In "Guns, Germs, and Steel", why did Diamond begin chapter 2 with story of Maoris and Morioris?  

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pmiranda2857 eNotes educator| Certified Educator

Jared Diamond starts chapter 2 with the story of the Maoris and the Morioris to illustrate the basis for his entire argument in the book, that biology had nothing to do with the dominance of one people over another.  The differences in these two groups stems from their environment or their geographic opportunities which leads to the development of each society.

"Both the Maori and the Moriori were Polynesians; the Moriori were descendants of a group of Maori who had colonized the Chatham Islands only a few centuries before. Biology was thus clearly not a factor in their separate fates."

 

The author uses these two peoples genetically compatible to illustrate his theory of how environment influences the ultimate development of a society.  The Maori came from a place that allowed them to create a stable society, as farmers, they were able to provide for the growing population, therefore, they moved past the basics of mere survival and developed into a society of conquers and warriors.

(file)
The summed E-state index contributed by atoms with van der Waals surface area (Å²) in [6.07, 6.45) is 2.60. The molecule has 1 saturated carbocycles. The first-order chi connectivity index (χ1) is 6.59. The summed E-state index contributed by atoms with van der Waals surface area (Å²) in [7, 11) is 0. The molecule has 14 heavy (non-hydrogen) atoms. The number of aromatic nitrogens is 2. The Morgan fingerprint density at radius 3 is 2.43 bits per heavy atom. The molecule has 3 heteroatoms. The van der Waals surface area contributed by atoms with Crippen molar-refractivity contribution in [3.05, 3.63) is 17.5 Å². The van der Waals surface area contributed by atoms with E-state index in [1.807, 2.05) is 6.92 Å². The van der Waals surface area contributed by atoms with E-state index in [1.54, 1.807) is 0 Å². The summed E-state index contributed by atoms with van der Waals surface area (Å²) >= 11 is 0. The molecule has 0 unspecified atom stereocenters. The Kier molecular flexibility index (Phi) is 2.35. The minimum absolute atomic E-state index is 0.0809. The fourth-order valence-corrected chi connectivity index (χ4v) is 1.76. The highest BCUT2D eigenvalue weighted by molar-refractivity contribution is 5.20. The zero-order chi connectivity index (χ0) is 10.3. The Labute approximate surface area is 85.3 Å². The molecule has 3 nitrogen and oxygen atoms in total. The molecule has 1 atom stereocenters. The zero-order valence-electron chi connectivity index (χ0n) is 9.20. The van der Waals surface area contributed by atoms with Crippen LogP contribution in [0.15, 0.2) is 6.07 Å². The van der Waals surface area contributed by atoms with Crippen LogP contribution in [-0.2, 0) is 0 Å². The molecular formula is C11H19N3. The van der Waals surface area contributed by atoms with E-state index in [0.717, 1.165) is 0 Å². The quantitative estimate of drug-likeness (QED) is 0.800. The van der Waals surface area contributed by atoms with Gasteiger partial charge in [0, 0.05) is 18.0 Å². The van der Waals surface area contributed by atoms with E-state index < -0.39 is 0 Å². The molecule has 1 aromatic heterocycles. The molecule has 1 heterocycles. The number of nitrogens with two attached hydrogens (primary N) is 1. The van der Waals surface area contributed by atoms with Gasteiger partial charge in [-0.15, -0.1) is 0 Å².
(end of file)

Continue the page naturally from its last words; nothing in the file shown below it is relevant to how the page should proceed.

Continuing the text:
While the Moriori were hunter gatherers, and unable to sustain the growth of their population due to less availability of food, remained a small society devoted to the protection of their small group and therefore unable to focus their efforts or interests on anything except survival of their population.

By comparing these two groups of people, he illustrates the point that settled peoples, like the Maori, who were farmers and had a more sophisticated society with organization developed a different lifestyle than the Moriori who were hunter gatherers and instead of being warriors, were peaceful people who just wanted to protect themselves.

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Guns, Germs, and Steel

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